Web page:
What occurred during this period of intense reform efforts is important to our understanding of curriculum reform because it alerts us to be wary of easy rhetoric and simple panaceas. At a time when almost everyone is for higher academic standards and excellence in curriculum, it is imperative to reflect on the complexities and difficulties of educational change. As we debate what constitutes a valued school program, we need to keep the lessons of past curriculum-reform efforts clearly in mind. To point to some of these lessons, we examine two prominent efforts to reform the curriculum in the 1950s and 1960s, the “new mathematics” and the “new social studies.” These case studies show the high aspirations with which the curriculum reform began and the extensive work that went into the planning, preparation, pilot testing, and evaluation of materials. They reveal why the curriculum-reform movement, which began with such promise, was a disappointment. And they suggest how today’s efforts can profit from the lessons of the past.2


The story of the School Mathematics Study Group (SMSG) begins with two meetings in February 1958. At the first meeting, the Chicago Conference on Research Potential and Training, research mathematicians expressed concern over the low numbers and poor preparation of students electing their field of study. Convinced that the mathematics profession should direct attention to school mathematics programs, the Chicago Conference participants passed a resolution calling for the president of the American Mathematical Society to appoint a committee “to seek funds from suitable sources and proceed toward a solution of the problem” of school mathematics instruction.3

Participants in a second meeting, the Mathematics Meeting of the National Science Foundation, held in Cambridge, Massachusetts, exactly one week later, seconded the Chicago Conference resolution. Their meeting had been held at the Massachusetts Institute of Technology so that participants could meet with MIT faculty who were involved in the development of a new high school physics curriculum. The mathematicians were impressed with the content and experiential approach of the new physics materials. They wanted to see similar curriculum reform in mathematics, and they recommended that the president of the American Mathematical Society immediately appoint a planning committee to organize a curriculum-reform effort for mathematics.

The interest expressed by the mathematicians was not surprising. Mathematics instruction had been a focus of curriculum-reform efforts since the early 1950s. The University of Illinois Committee on School Mathematics (UICSM), the first major national curriculum project, was a model for other projects with its emphasis on the role of university-based researchers and on “learning-through-discovery” teaching methods. In 1955 the College Entrance Examination Board (CEEB) had appointed a commission “to review the existing secondary school mathematics curriculum, and to make recommendations for its modernization, modification, and improvement,” with special attention addressed to the “college-capable student.“4 Two years later, mathematicians at the University of Maryland established the University of Maryland Mathematics Project, bringing together university mathematicians with schoolteachers to prepare experimental mathematics courses for grades seven and eight.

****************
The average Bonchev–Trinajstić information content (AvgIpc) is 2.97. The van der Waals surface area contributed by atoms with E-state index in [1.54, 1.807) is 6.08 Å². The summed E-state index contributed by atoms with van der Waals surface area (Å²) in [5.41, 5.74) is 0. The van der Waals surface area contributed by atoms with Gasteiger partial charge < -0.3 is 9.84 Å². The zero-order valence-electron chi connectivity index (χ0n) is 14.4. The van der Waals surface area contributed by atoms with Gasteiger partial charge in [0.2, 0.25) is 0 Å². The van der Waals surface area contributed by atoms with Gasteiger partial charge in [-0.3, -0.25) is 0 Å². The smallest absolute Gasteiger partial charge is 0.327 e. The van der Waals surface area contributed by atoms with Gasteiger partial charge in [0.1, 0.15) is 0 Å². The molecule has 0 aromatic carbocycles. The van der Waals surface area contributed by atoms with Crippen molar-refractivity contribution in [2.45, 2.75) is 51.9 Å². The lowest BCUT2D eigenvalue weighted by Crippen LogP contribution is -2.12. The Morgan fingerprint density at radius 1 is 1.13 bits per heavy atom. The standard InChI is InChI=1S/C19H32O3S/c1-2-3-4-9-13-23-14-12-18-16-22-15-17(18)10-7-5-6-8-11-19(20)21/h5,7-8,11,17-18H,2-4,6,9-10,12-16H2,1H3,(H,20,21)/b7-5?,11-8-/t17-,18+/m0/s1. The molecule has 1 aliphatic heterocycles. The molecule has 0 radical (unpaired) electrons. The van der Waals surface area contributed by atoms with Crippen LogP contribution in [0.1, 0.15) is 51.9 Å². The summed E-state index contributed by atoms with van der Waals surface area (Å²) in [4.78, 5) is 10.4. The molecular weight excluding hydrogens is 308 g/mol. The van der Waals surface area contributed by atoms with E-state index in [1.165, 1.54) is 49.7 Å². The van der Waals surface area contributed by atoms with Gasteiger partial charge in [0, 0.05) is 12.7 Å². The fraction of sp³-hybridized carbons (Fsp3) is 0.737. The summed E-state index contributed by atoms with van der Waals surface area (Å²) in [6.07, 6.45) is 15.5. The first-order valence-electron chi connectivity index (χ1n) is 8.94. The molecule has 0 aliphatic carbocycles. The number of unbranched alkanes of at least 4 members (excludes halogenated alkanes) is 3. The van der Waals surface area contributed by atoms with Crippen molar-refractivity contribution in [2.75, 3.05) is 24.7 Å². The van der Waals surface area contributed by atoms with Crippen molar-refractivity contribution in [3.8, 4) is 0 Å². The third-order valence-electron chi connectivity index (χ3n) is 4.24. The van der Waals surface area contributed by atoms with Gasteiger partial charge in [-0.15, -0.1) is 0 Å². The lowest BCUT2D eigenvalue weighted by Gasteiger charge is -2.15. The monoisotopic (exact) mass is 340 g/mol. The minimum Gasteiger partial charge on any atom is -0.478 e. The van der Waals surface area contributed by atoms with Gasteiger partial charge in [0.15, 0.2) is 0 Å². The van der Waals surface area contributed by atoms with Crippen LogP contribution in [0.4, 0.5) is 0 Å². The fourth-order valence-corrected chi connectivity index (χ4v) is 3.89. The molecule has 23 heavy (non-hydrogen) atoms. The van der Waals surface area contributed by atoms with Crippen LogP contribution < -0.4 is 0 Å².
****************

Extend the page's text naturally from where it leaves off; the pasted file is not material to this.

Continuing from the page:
Although American Mathematical Society President Richard Brauer took seriously the two conference recommendations, he nevertheless proceeded cautiously. The American Mathematical Society, the senior and most prestigious mathematics association in the country, had long remained removed from considerations of school curriculum. Only after Brauer had secured the support of the society’s executive committee did he name eight university mathematicians to a new committee and asked Edward G. Begle of Yale University to serve as project director. Backing by the American Mathematical Society gave the curriculum-reform project prominence and credibility. Now it was respectable, even admirable, for senior mathematicians to devote time to the development of school curriculum.

The new committee, the School Mathematics Study Group, invited forty five mathematics teachers and researchers to Yale University for a five-week summer program in 1958. Twenty-one of the participants were high school teachers and curriculum supervisors; twenty-one were college and university professors; and three participants represented the RAND Corporation, Bell Laboratories, and the American Association for the Advancement of Science. The teachers and curriculum supervisors came from many of the nation’s most respected high schools, including the Bronx High School of Science, Phillips Academy, New Trier Township High School, Newton High School, and University High School of the University of Chicago. The participants comprised authorities in mathematics education, authors of popular textbooks, and officials of local, state, and national professional organizations. For high school and college mathematics teachers, writing school curriculum together was a new experience.